- I conducted field studies to determine the effect of insect herbivory and
intraspecific plant competition on ragwort Senecio jacobaea. The objectives were to
determine the patterns and causes in the distribution of the ragwort flea beetle
Longitarsus jacobaeae foraging among varying densities of ragwort, to measure the
behavioral and numerical responses of the beetle to changes in ragwort density, and to
estimate the impact of insect herbivory and intraspecific competition on ragwort
performance. Host density was manipulated by planting 1, 4, 8, or 16 plants per 0.5 x
0.5 m patch. Beetles were counted in each patch to assess the effect of host density on
the beetle population. I measured four components of reproductive success represented
by growth rate, development rate, reproduction, and annual survivorship to assess the
effect of herbivory and intraspecific plant competition on ragwort performance
In the first experiment, beetle populations were manipulated by establishing equal
numbers of beetles in patches with unequal number of hosts (1, 4, 8, 16 plants per
patch), which were then subsequently allowed to move freely about. Beetles rapidly re-distributed
themselves, such that the number of beetles was strongly and positively
correlated with the number of hosts. This indicates that ragwort flea beetles are highly
sensitive to local distribution of their food plants.
In the second experiment, host density was manipulated by planting ragwort in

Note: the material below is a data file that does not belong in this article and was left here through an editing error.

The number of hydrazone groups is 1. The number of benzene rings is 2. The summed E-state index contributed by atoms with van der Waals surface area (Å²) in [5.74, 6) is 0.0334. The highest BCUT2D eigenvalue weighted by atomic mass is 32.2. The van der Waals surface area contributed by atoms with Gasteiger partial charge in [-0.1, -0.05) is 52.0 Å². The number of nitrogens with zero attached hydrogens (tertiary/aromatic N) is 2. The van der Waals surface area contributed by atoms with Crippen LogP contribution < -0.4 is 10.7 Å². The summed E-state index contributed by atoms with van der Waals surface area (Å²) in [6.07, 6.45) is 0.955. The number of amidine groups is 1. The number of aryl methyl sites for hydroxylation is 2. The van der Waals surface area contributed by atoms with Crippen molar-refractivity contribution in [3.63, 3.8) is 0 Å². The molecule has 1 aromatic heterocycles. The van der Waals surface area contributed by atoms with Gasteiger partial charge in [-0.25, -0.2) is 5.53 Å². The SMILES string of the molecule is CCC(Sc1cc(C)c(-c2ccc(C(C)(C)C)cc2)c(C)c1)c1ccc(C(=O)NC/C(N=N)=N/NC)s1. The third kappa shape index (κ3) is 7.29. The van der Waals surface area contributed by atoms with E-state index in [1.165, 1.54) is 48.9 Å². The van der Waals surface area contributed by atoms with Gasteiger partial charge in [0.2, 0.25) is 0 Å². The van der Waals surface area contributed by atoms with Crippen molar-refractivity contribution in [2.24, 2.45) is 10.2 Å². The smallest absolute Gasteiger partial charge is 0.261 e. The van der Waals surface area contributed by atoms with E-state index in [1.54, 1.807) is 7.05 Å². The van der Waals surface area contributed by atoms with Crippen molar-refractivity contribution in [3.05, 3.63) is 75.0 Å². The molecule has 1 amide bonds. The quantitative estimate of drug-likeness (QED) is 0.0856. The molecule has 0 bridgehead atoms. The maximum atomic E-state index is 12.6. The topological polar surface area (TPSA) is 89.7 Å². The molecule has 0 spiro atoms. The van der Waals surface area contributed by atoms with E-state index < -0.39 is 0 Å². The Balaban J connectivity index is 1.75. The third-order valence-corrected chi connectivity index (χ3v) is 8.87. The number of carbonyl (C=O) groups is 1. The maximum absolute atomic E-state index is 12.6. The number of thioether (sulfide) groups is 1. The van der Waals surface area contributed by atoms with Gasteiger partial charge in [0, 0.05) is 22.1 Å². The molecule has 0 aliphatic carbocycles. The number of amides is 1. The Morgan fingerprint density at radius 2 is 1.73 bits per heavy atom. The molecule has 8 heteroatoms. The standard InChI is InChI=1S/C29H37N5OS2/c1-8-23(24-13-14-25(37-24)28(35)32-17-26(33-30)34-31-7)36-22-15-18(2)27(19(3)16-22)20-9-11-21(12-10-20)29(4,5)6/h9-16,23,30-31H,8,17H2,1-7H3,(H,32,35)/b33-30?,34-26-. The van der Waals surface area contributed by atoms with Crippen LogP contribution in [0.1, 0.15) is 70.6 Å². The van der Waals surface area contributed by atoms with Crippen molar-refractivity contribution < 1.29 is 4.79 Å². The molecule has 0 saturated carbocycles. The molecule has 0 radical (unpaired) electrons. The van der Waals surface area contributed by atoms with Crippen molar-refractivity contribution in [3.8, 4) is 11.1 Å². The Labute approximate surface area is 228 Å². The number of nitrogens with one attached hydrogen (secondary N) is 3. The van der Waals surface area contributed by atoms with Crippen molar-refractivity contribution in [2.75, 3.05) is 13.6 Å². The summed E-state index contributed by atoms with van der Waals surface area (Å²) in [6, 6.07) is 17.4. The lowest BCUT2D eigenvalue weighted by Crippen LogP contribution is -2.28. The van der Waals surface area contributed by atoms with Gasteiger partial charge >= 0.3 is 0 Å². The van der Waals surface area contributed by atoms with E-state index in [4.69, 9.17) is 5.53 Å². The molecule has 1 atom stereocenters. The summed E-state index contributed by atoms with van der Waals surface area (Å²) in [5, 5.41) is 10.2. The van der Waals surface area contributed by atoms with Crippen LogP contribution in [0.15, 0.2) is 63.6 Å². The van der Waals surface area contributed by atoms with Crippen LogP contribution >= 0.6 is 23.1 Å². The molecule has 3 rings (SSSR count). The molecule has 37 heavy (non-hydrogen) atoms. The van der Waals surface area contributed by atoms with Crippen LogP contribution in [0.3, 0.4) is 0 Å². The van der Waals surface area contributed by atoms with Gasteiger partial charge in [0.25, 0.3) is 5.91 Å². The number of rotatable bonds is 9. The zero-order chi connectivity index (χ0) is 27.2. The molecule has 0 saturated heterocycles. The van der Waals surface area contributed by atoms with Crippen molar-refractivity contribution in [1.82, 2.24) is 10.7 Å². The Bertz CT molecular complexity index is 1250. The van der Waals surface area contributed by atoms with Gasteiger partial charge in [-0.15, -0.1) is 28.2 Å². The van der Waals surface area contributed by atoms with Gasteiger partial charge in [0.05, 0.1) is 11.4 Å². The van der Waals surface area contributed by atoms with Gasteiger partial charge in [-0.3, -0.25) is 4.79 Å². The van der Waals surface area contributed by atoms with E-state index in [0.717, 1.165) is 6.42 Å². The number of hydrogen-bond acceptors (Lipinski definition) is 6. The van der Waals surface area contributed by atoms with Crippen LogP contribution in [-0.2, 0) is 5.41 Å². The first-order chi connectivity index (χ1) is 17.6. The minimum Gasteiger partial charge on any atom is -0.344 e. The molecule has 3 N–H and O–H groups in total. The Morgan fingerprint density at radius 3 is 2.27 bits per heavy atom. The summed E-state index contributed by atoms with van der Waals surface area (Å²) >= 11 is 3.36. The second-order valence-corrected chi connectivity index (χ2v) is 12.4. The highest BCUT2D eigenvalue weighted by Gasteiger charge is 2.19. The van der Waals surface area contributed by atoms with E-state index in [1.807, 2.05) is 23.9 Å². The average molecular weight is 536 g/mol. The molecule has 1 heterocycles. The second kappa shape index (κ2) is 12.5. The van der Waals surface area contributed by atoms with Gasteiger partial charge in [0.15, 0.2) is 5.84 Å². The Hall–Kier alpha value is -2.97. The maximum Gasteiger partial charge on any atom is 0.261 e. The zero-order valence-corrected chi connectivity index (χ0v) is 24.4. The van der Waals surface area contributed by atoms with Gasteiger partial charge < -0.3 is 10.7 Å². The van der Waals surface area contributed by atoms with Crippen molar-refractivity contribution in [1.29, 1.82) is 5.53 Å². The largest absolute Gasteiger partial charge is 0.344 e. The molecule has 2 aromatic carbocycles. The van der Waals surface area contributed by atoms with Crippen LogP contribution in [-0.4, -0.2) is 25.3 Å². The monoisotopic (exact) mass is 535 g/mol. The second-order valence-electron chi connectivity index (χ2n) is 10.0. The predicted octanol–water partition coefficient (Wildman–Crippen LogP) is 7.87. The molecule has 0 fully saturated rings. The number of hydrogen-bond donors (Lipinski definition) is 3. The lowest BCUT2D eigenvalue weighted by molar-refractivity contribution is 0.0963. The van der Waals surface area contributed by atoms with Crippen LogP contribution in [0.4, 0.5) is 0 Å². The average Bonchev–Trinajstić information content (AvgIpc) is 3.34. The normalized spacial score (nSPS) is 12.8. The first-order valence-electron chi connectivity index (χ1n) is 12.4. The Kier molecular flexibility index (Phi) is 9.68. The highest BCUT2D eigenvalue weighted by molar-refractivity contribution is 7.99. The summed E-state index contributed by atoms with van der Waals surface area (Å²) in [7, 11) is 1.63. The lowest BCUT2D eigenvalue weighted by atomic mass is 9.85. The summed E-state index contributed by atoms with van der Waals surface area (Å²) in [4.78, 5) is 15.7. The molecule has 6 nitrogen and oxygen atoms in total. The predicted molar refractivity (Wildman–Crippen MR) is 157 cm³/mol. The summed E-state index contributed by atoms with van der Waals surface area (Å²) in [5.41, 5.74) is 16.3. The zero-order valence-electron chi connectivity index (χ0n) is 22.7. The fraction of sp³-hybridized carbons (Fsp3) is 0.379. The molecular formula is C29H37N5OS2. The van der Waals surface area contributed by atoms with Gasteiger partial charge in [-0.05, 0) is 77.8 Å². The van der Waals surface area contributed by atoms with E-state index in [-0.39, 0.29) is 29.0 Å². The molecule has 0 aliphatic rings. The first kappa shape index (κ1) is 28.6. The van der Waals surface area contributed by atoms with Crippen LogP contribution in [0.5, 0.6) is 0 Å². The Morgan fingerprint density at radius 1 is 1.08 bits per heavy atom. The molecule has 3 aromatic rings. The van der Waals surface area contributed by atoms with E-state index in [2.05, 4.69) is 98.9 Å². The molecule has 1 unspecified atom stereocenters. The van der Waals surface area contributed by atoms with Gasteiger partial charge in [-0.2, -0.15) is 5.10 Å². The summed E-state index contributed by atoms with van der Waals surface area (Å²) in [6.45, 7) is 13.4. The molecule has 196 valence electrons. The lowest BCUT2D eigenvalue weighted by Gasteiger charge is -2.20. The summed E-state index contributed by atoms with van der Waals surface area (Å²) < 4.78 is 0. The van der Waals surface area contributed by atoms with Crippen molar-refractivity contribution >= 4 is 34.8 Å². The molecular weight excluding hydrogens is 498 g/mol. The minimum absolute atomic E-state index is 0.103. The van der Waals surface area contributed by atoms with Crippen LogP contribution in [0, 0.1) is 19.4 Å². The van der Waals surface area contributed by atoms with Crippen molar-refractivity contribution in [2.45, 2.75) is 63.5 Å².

densities of 1, 4, 8, 16 plants per patch, and beetles were then allowed to colonize the
experimental patches. Beetle behavioral response to a change in host density was dependent on host population size: the numbers of colonizing beetles increased asymptotically with increasing plant density. The number of beetle-days ranged from 261 for 1-plant patches to 1822 for 16-plant patches. In contrast, the numerical response (represented as observed multiplication rate per capita per generation per year) appears to be inexplicably low in the single plant population and levels off in the 4, 8, and 16 plant patches (grand mean for multiplication rate 1 was 5 and for multiplication rate 2 was 10.4 progeny per individual per generation). Combining these results, the beetles apparently respond to spatial variation in the density of hosts primarily by changes in their movement behavior rather than by changes in their per capita reproductive rates. These results highlight the importance of a natural enemy's colonizing behavior for controlling a sudden upsurge in pest abundance.
Both insect herbivory and intraspecific competition had an effect on ragwort performance. For example, over approximately one year, ragwort's rate of biomass accumulation was 48% lower, and seed-head production was 18% lower in exposed compared to protected plots, while intraspecific competition reduced ragwort's rate of biomass accumulation and seed-head production, such that a 16-fold increase in host density (in protected patches) led to a 12-fold decrease in biomass per plant and a 11-fold decrease in the number of seed-heads per plant. Herbivore effects were independent of host density: variation in plant density from 1 to 16 plants led to no detectable change in magnitude of the herbivore effect. This suggests there is no density-dependent refuge for host plants operating at these local scales of observation. Keywords: Host density effects, behavioral response, reproductive response, biological control agent, Longitarsus jacobaeae, Senecio jacobaea.